The application of pre-operative, neo-adjuvant chemotherapy or chemoradiotherapy has delivered significant improvements in disease free and overall survival in oesophageal cancer. However, not all patients respond equally well to all treatments. ESR 2, Éilis Sutton, (QUB recruit; TCD, ALMAC secondments) will undertake whole genome sequencing and microarray-based gene expression profiling of biopsies from early stage OAC to identify molecular signatures predictive of response to chemotherapy. Results from this profiling will ultimately lead to the development of a clinical diagnostic test to predict responders and non-responders.
The typically late diagnosis of oral cancer patients usually necessitates radiotherapy and surgical intervention. Lower inflammatory responses post-intervention are associated with successful recovery from cancer treatment. Monitoring the healing rate and control of inflammation is essential to aid in successful recovery. However, researchers and clinicians are currently unable to determine the effect of inflammation on wound healing, as the associated inflammatory profile is unknown. Thus, inflammatory profiles have the potential to be utilised as a measure of patient recovery, but there are currently no clinical assays for monitoring inflammation during treatment. ESR 3, Sara Principe, (UVEG recruit; IME-SP secondment) will evaluate the levels of local inflammatory markers as an indicator of positive response to treatment in order to determine specific inflammatory profiles linked to wound healing and develop assays to monitor toxicity, tumour control and patient recovery. This project builds on the use of diagnostic tools developed in the Bagan lab which identified EGF as a discriminating factor in oral cancer.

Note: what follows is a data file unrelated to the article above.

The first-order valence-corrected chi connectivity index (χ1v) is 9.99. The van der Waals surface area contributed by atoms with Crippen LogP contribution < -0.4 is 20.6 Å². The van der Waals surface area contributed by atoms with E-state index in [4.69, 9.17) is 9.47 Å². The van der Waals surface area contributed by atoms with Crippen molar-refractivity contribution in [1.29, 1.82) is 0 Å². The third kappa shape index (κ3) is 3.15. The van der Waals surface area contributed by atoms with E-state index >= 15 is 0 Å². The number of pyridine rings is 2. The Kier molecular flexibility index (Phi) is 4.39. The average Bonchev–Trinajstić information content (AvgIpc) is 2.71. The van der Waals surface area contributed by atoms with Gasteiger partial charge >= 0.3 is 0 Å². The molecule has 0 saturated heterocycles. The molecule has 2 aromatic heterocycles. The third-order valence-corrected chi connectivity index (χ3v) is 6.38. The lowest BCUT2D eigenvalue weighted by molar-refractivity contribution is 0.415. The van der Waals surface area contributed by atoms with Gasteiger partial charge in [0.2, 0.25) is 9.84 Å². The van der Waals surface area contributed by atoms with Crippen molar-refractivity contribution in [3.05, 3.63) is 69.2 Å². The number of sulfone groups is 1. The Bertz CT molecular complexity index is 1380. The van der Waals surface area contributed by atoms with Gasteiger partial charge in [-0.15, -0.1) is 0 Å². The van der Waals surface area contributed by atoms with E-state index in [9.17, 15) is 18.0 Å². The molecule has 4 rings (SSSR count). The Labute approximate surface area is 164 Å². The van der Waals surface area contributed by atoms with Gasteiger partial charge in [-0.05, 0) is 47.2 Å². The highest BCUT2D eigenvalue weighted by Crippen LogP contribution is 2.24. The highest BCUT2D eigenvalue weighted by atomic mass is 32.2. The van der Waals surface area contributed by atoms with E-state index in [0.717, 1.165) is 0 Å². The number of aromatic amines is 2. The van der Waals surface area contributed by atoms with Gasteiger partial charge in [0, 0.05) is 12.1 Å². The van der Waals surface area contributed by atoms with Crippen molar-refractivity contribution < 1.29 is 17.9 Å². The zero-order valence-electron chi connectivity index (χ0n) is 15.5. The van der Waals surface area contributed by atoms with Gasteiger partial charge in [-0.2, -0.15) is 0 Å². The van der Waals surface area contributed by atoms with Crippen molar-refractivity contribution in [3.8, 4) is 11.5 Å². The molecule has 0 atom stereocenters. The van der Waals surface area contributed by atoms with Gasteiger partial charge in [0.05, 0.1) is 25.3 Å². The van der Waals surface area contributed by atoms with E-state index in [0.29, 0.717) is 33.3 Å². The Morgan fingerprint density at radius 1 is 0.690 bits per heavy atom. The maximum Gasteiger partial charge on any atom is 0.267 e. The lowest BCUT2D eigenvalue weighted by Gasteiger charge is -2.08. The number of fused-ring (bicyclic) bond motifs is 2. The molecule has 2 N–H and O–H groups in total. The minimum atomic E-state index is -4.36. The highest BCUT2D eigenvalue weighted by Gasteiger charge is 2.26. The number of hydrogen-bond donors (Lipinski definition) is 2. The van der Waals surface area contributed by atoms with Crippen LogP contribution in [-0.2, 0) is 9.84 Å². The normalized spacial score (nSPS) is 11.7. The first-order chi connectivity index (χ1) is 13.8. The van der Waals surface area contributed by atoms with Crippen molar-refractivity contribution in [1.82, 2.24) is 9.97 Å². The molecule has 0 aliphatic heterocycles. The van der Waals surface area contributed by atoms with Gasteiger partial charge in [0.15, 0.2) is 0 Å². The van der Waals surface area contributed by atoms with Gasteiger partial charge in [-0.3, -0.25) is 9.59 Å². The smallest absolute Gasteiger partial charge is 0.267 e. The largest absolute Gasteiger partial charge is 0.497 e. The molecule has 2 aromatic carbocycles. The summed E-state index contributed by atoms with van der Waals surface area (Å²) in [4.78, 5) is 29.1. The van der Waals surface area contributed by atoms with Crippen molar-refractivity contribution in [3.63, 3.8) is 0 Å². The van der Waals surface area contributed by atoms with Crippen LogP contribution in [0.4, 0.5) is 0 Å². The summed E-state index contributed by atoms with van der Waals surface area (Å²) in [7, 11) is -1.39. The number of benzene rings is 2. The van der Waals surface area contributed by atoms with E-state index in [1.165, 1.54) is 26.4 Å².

WP2: Resistance Mechanisms
In WP2, TRACT will uncover the molecular basis of drug resistance mechanisms in OOC with the aim of 1) improving the efficacy of existing therapies, 2) identifying new drug targets, and 3) developing novel therapies. Initial pre-clinical testing will be carried out to support future translation to clinical studies.
Current treatment strategies for OOC include a combination of surgery, radiotherapy and chemotherapy. Chemotherapeutic treatment is currently impeded by drug resistance and a lack of selectivity. A greater understanding of the cellular mechanisms that contribute to chemotherapeutic resistance in OOC will enable the development of combination therapies with greater efficacy than current chemotherapeutic regimes. Targeted combination therapies hold the promise of improved response rates, decreased chemotherapeutic toxicity and enhanced survival rates.